W3C home > Mailing lists > Public > public-html@w3.org > May 2011

Re: longdesc spec text

From: Benjamin Hawkes-Lewis <bhawkeslewis@googlemail.com>
Date: Mon, 2 May 2011 15:06:56 +0100
Message-ID: <BANLkTik_0PcDY2VcOjbKgYK5bnJjxYKeMw@mail.gmail.com>
To: Laura Carlson <laura.lee.carlson@gmail.com>
Cc: W3C WAI-XTECH <wai-xtech@w3.org>, HTMLwg <public-html@w3.org>, Charles McCathieNevile <chaals@opera.com>, Leif Halvard Silli <xn--mlform-iua@xn--mlform-iua.no>
On Mon, May 2, 2011 at 12:41 PM, Laura Carlson
<laura.lee.carlson@gmail.com> wrote:
>>> I'm also wondering if we should add the conformance checkers and
>>> authoring tool paragraph from my first attempt at writing the spec
>>> text [3]. It is:
>>> "Conformance checkers and authoring tools should inspect the URL and
>>> issue a warning if they suspect that the description resource is
>>> unlikely to contain a description of the image (i.e., if the URL is an
>>> empty string, or if it points to the same URL as the src attribute
>>> unless the document contains an id that matches a longdesc#anchor, or
>>> if it is indicative of something other than a URL.)"
>> I do think it would help to provide guidance to conformance checkers,
>> but I'm not sure this is the right guidance. In particular, this
>> guidance implies that (1) they know the URL of the document being checked,
>> and (2) that can request further URLs in order to check them for IDs.
>> We know that HTML validators often have to deal with string input rather
>> than a URL, and we know from Henri that at least one implementor is
>> reluctant to download external resources.
> Did you get that impression from Henri? He said that it would be
> trivial to add some checks.

But he also said:

> I think making machine-checkable conformance a property of the HTML file
> (and the protocol headers it was supplied with) makes the concept more
> tractable than making machine-checkable conformance depend on the
> external resources the HTML file refers to. That's why if longdesc were
> reinstated, I wouldn't want to make its machine-checkable conformance
> depend on external resources. However, if we find a that other features
> have extremely compelling reasons to have their machine-checkable
> conformance depend on external resources, then we might as well make the
> machine-checkable conformance of longdesc depend on external resources,
> too.


Laura continued:
> Someone proposed this text to me:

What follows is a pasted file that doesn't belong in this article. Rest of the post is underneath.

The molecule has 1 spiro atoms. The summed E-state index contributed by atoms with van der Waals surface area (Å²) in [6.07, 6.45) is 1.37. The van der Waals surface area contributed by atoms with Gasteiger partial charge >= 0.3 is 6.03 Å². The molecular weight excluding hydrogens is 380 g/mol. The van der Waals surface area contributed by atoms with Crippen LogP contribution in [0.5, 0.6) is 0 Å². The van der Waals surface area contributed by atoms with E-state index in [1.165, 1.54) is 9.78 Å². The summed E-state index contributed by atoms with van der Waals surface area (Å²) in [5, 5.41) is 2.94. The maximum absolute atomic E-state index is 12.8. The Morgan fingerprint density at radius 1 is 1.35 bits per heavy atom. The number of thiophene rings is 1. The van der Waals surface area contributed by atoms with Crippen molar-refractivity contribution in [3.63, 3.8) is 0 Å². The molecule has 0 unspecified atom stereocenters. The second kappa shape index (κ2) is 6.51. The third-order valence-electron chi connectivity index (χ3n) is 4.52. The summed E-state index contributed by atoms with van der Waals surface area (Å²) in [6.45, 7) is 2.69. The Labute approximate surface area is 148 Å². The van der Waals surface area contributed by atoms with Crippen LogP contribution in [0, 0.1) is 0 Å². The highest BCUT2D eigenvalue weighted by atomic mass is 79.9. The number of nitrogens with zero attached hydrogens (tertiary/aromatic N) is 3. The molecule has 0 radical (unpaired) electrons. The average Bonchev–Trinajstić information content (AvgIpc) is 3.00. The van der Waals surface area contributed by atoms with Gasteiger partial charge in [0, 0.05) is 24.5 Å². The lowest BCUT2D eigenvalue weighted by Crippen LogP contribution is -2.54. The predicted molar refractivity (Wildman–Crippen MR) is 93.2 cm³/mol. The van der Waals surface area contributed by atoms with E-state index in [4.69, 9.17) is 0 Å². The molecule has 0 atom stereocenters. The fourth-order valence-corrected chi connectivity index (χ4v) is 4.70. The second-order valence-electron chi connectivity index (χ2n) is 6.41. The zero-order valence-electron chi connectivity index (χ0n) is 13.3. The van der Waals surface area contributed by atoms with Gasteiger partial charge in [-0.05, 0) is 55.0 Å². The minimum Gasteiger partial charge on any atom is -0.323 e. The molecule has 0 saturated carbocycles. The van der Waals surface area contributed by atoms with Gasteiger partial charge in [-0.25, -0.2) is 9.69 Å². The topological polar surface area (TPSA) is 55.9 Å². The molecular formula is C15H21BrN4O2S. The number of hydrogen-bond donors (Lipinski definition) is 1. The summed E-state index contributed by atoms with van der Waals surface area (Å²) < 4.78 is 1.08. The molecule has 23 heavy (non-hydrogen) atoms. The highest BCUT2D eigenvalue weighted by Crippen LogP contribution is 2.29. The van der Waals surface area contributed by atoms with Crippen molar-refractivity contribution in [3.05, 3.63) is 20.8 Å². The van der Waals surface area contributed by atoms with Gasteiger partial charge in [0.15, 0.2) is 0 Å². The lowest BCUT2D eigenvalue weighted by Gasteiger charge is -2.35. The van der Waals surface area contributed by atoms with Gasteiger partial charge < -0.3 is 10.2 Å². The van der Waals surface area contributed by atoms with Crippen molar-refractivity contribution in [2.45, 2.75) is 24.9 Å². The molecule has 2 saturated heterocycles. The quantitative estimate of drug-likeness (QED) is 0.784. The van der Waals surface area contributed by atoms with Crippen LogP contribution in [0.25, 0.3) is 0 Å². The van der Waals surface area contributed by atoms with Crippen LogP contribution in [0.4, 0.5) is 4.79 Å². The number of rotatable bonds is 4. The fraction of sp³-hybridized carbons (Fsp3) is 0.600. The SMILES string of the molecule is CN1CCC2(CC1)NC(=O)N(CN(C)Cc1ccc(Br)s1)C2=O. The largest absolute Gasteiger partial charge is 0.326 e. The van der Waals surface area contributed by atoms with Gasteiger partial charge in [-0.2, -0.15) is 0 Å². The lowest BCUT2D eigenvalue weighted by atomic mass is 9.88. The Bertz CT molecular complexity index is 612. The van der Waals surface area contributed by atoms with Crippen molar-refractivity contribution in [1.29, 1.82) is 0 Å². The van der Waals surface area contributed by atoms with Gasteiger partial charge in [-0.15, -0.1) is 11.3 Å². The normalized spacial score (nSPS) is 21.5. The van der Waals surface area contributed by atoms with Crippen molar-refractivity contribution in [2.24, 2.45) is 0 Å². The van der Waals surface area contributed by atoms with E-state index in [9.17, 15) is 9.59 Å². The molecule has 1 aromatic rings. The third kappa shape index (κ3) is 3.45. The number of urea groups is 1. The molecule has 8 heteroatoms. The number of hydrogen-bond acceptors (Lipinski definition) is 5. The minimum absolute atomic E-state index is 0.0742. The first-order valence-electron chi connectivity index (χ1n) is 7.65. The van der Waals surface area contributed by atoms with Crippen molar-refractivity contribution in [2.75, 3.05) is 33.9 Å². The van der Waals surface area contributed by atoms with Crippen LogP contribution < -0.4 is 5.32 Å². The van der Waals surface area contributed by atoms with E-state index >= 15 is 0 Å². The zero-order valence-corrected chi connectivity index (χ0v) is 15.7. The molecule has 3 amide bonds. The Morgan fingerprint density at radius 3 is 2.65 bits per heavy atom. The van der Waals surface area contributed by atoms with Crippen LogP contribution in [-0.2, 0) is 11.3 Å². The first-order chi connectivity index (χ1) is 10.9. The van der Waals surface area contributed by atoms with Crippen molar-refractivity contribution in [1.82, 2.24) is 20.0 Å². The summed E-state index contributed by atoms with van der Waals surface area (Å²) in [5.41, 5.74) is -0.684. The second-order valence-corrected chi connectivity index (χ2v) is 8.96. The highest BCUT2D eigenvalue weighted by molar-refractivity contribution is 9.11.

> "Conformance checkers and authoring tools should inspect the
> description resource URI and issue a warning if the URI cannot
> reference a text description of the image (i.e., if the URI is empty
> or otherwise invalid, if the URI reference has a mime type other than
> text/*)"

All these checks involve downloading external resources, which is what
Henri is trying to avoid above.

> Leif has proposed requiring longdesc URLS to have #fragment so that
> they could be more machine checkable. It would make it more complex
> for humans but tools could catch more errors. What do you think?

I don't think making things more complex for authors is a good idea.

> A conformance class for HTML5 link checkers is a possibility. What
> "HTML5 link checkers" currently exist?

"HTML5 link checkers" as opposed to link checkers? None. I suggest
the phrase purely as a parallel to the "HTML5 validator" phrase
mentioned in the spec.

> Do authors use link checkers more than validate?

I doubt it.

> Maybe we could have some type of longdesc rules for both classes of
> tools so more authors get longdesc right?

That seems reasonable.

When a document does not have a <base> element, a conformance checker
could verify that *relative* @longdesc URLs reference a fragment of the
document that exists but does not contain the image element itself.

This is implicit in the text ("The link must point to either a
different document from the image or a fragment of the same document
that does not contain the image"). I don't have a objection to
making it explicit if we think that would be useful.

I do worry a bit about the potential complexities here. There are a lot
of subtle things that could go wrong with a long description reference.
Long descriptions could fail to render because of @hidden, <noscript> in
a script-executing UA, JS modifications, or CSS skinning. A long
description contain no text.

If a long description fragment is subject to @hidden or <noscript> but
the image is not, or if the fragment is empty or whitespace, a
conformance checker could error I guess.

Something network aware like a link tracker seems a better place to start
making requirements that depend on CSS or JS being applied, if indeed
that's reasonable at all. As soon as you start requesting resources
over the network, things get a lot more complicated because of things
like cookies and authentication and so on.

I think Richard suggested we should try and prohibit long descriptions
referencing documents in a different format. I'm not convinced that's
required for accessibility, so I'm inclined not to do that.

Benjamin Hawkes-Lewis
Received on Monday, 2 May 2011 14:07:25 UTC

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